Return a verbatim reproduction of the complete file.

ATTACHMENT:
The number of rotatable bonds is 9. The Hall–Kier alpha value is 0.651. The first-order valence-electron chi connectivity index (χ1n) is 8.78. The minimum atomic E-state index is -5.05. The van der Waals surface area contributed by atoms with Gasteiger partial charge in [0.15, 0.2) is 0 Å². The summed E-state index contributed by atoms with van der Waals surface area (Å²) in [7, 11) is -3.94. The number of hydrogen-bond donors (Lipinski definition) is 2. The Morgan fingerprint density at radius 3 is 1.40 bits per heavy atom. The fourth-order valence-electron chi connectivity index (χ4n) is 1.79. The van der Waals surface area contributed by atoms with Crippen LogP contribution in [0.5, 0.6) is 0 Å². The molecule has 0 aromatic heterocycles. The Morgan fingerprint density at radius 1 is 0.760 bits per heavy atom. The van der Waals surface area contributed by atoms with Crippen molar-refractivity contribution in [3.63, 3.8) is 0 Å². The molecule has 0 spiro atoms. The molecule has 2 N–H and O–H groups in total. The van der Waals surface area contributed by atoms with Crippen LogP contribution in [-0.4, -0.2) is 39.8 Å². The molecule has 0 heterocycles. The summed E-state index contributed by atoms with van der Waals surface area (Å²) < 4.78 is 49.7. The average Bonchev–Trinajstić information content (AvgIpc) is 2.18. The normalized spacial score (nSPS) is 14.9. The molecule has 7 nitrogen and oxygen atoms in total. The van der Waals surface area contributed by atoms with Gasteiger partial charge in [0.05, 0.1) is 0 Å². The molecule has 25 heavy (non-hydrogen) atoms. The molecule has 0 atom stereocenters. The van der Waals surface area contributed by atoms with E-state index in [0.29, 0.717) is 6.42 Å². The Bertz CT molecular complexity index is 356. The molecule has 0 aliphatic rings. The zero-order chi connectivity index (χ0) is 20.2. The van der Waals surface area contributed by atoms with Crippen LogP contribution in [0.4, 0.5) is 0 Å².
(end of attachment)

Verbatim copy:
The number of rotatable bonds is 9. The Hall–Kier alpha value is 0.651. The first-order valence-electron chi connectivity index (χ1n) is 8.78. The minimum atomic E-state index is -5.05. The van der Waals surface area contributed by atoms with Gasteiger partial charge in [0.15, 0.2) is 0 Å². The summed E-state index contributed by atoms with van der Waals surface area (Å²) in [7, 11) is -3.94. The number of hydrogen-bond donors (Lipinski definition) is 2. The Morgan fingerprint density at radius 3 is 1.40 bits per heavy atom. The fourth-order valence-electron chi connectivity index (χ4n) is 1.79. The van der Waals surface area contributed by atoms with Crippen LogP contribution in [0.5, 0.6) is 0 Å². The molecule has 0 aromatic heterocycles. The Morgan fingerprint density at radius 1 is 0.760 bits per heavy atom. The van der Waals surface area contributed by atoms with Crippen molar-refractivity contribution in [3.63, 3.8) is 0 Å². The molecule has 0 spiro atoms. The molecule has 2 N–H and O–H groups in total. The van der Waals surface area contributed by atoms with Crippen LogP contribution in [-0.4, -0.2) is 39.8 Å². The molecule has 0 heterocycles. The summed E-state index contributed by atoms with van der Waals surface area (Å²) < 4.78 is 49.7. The average Bonchev–Trinajstić information content (AvgIpc) is 2.18. The normalized spacial score (nSPS) is 14.9. The molecule has 7 nitrogen and oxygen atoms in total. The van der Waals surface area contributed by atoms with Gasteiger partial charge in [0.05, 0.1) is 0 Å². The molecule has 25 heavy (non-hydrogen) atoms. The molecule has 0 atom stereocenters. The van der Waals surface area contributed by atoms with E-state index in [0.29, 0.717) is 6.42 Å². The Bertz CT molecular complexity index is 356. The molecule has 0 aliphatic rings. The zero-order chi connectivity index (χ0) is 20.2. The van der Waals surface area contributed by atoms with Crippen LogP contribution in [0.4, 0.5) is 0 Å².